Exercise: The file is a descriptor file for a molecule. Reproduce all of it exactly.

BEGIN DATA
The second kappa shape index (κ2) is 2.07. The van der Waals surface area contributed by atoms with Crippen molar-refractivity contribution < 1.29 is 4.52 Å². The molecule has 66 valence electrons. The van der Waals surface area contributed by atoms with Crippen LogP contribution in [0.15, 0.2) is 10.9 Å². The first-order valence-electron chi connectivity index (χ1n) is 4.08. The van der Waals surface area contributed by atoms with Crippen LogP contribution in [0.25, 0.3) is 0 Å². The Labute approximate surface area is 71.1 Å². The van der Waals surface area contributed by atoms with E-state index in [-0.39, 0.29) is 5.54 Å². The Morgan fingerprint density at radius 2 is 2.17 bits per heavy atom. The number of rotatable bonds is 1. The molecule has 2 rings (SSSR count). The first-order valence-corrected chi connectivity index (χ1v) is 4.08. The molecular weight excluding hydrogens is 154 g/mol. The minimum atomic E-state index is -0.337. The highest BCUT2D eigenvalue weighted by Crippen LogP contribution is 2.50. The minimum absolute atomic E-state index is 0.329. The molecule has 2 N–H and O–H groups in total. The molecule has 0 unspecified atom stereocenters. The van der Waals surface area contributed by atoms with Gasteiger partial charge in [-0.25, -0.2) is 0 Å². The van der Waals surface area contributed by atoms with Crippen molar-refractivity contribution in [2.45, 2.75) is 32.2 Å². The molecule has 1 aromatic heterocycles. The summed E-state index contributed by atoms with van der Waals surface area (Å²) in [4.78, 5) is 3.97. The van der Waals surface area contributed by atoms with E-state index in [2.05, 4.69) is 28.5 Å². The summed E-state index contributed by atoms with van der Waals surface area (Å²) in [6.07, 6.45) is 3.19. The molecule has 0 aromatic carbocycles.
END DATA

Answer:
The second kappa shape index (κ2) is 2.07. The van der Waals surface area contributed by atoms with Crippen molar-refractivity contribution < 1.29 is 4.52 Å². The molecule has 66 valence electrons. The van der Waals surface area contributed by atoms with Crippen LogP contribution in [0.15, 0.2) is 10.9 Å². The first-order valence-electron chi connectivity index (χ1n) is 4.08. The van der Waals surface area contributed by atoms with Crippen LogP contribution in [0.25, 0.3) is 0 Å². The Labute approximate surface area is 71.1 Å². The van der Waals surface area contributed by atoms with E-state index in [-0.39, 0.29) is 5.54 Å². The Morgan fingerprint density at radius 2 is 2.17 bits per heavy atom. The number of rotatable bonds is 1. The molecule has 2 rings (SSSR count). The first-order valence-corrected chi connectivity index (χ1v) is 4.08. The molecular weight excluding hydrogens is 154 g/mol. The minimum atomic E-state index is -0.337. The highest BCUT2D eigenvalue weighted by Crippen LogP contribution is 2.50. The minimum absolute atomic E-state index is 0.329. The molecule has 2 N–H and O–H groups in total. The molecule has 0 unspecified atom stereocenters. The van der Waals surface area contributed by atoms with Gasteiger partial charge in [-0.25, -0.2) is 0 Å². The van der Waals surface area contributed by atoms with Crippen molar-refractivity contribution in [2.45, 2.75) is 32.2 Å². The molecule has 1 aromatic heterocycles. The summed E-state index contributed by atoms with van der Waals surface area (Å²) in [4.78, 5) is 3.97. The van der Waals surface area contributed by atoms with E-state index in [2.05, 4.69) is 28.5 Å². The summed E-state index contributed by atoms with van der Waals surface area (Å²) in [6.07, 6.45) is 3.19. The molecule has 0 aromatic carbocycles.